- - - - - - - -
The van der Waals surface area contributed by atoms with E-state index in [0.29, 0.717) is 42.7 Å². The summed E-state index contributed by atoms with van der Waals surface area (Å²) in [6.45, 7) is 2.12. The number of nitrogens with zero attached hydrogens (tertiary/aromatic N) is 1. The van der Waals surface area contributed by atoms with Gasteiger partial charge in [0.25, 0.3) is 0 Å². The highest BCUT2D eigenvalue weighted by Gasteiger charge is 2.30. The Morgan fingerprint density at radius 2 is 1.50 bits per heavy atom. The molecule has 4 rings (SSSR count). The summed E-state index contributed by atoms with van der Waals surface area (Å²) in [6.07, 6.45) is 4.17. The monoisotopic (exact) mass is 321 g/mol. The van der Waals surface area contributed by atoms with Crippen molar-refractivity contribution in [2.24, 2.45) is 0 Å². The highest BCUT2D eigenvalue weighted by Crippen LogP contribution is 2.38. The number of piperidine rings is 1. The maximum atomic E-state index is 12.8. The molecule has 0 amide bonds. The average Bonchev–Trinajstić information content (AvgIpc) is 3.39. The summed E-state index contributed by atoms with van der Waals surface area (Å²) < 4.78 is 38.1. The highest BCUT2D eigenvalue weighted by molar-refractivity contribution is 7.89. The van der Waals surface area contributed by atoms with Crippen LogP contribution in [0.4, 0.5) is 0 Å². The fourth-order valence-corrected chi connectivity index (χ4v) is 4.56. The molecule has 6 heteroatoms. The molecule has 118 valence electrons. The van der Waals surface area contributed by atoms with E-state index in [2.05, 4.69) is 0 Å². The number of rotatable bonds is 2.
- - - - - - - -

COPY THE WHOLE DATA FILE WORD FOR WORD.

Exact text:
The van der Waals surface area contributed by atoms with E-state index in [0.29, 0.717) is 42.7 Å². The summed E-state index contributed by atoms with van der Waals surface area (Å²) in [6.45, 7) is 2.12. The number of nitrogens with zero attached hydrogens (tertiary/aromatic N) is 1. The van der Waals surface area contributed by atoms with Gasteiger partial charge in [0.25, 0.3) is 0 Å². The highest BCUT2D eigenvalue weighted by Gasteiger charge is 2.30. The Morgan fingerprint density at radius 2 is 1.50 bits per heavy atom. The molecule has 4 rings (SSSR count). The summed E-state index contributed by atoms with van der Waals surface area (Å²) in [6.07, 6.45) is 4.17. The monoisotopic (exact) mass is 321 g/mol. The van der Waals surface area contributed by atoms with Crippen molar-refractivity contribution in [2.24, 2.45) is 0 Å². The highest BCUT2D eigenvalue weighted by Crippen LogP contribution is 2.38. The number of piperidine rings is 1. The maximum atomic E-state index is 12.8. The molecule has 0 amide bonds. The average Bonchev–Trinajstić information content (AvgIpc) is 3.39. The summed E-state index contributed by atoms with van der Waals surface area (Å²) < 4.78 is 38.1. The highest BCUT2D eigenvalue weighted by molar-refractivity contribution is 7.89. The van der Waals surface area contributed by atoms with Crippen LogP contribution in [0.4, 0.5) is 0 Å². The fourth-order valence-corrected chi connectivity index (χ4v) is 4.56. The molecule has 6 heteroatoms. The molecule has 118 valence electrons. The van der Waals surface area contributed by atoms with E-state index in [2.05, 4.69) is 0 Å². The number of rotatable bonds is 2.